Amendment moved— Page 57, line 22, at end insert the said new paragraph.—(Lord Barnby.)


The noble Lord who moved this Amendment was good enough to communicate with me and ask for my support. I appreciate the honour, but I must explain to him that we have grave objections to the principles of the Cotton Bill now before your Lordships. As the noble Lord's proposal is to make it easier to apply the same principles to the wool industry, I regret that we cannot possibly support him. The wool industry is comparatively prosperous. The noble Lord represented the City of Bradford with great distinction in another place. I have heard the City of Bradford referred to as "The City of the Golden Fleece." They did very well at a certain critical period. In the same way, I have heard Cardiff described as "The City of the Dreadful Knights."


The wool textile industry is always ready to respond to whatever national requirements may demand.


At any rate they are very prosperous, and I have not heard of a demand from them such as we have had from the cotton industry. I do not think my friends who represent the workers in the wool industry wish to have a Bill brought in for them, and therefore I am sorry we cannot support this Amendment.


My noble friend has raised an important Amendment, but I am sorry that, for reasons I shall give, the Government cannot accept it. First of all, the Government have no reason to think that the wool textile industry would desire that three persons from their industry should be attached to the Cotton Industry Board in the way proposed by my noble friend. At all events, no representations on the subject have reached them. The Government are aware that certain sections of the wool textile industry, and in particular the section dealing with worsted spinning, have for some time past been considering plans for reorganisation and they entirely agree that the wool textile industry should keep under review the schemes of reorganisation developed with the machinery provided for the cotton industry by the Bill, with a view to considering in the light of the circumstances of the wool textile industry whether, and if so, to what extent, similar powers could usefully be sought at some later date by the wool textile industry. So far the Government are in agreement with my noble friend, but they cannot agree with him regarding his proposal that the wool textile industry should be enabled to keep the matter under review by appointing representatives on the Cotton Industry Board, even though by the terms of his Amendment he would limit the proposal by the condition that such members should have no voting rights and should receive no remuneration.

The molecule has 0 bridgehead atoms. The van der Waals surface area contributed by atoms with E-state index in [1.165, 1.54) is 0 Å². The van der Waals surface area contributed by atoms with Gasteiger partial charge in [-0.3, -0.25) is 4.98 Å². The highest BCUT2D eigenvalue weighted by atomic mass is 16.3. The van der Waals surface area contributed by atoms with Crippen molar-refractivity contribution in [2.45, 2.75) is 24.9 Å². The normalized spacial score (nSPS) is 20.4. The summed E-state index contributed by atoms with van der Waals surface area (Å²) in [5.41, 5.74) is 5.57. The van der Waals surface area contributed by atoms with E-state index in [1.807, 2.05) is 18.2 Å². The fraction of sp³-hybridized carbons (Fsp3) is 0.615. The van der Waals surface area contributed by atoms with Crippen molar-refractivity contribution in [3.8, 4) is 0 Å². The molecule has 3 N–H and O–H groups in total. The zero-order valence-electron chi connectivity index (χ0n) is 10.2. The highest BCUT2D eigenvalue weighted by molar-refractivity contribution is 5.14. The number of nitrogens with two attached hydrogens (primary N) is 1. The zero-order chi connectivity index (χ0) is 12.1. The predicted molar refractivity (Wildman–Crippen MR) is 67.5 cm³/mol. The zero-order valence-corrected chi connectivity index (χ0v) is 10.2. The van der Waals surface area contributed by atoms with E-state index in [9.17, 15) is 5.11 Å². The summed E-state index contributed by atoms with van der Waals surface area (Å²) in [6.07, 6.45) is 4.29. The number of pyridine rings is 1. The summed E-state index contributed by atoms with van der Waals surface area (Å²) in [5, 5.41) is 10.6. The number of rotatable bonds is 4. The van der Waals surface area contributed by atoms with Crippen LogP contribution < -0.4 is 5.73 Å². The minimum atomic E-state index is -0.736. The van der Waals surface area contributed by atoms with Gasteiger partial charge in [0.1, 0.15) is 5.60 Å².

Your Lordships will appreciate that the experiment in reorganisation which is being embodied in the Bill is a matter of the greatest interest to a number of industries. There is in the lace and embroidery industry, for example, a feeling that similar measures are required for that industry. Interest is by no means limited to the textile industries, but the attitude of other industries seems to be rather like that of the wool textile industry—namely, that they have at present an open mind on the question and would like to see how the cotton trade schemes work out in practice before committing themselves to a corresponding line of action. But these other industries—and there are a good many of them—would have the right to claim, and no doubt would claim, any special facilities for observing the progress of reorganisation in the cotton industry that may be granted to the wool textile industry. If the Amendment were passed it would be very difficult to revise a scheme and a very large addition to the membership of the Cotton Industry Board would be necessary. Such an extension of the membership of the Cotton Industry Board would be wholly impracticable. Many of the matters that would be discussed by the Cotton Industry Board concern questions of the policy to be adopted by the cotton industry, they would be entirely confidential and might be quite unsuited to discussion in the presence of representatives of a large number of other industries. Indeed, it should be borne in mind that on some of these questions, the Cotton Industry Board may subsequently be engaging in negotiations with those other industries. In the opinion of the Government the membership of the Cotton Industry Board must be confined to persons directly concerned with the industry.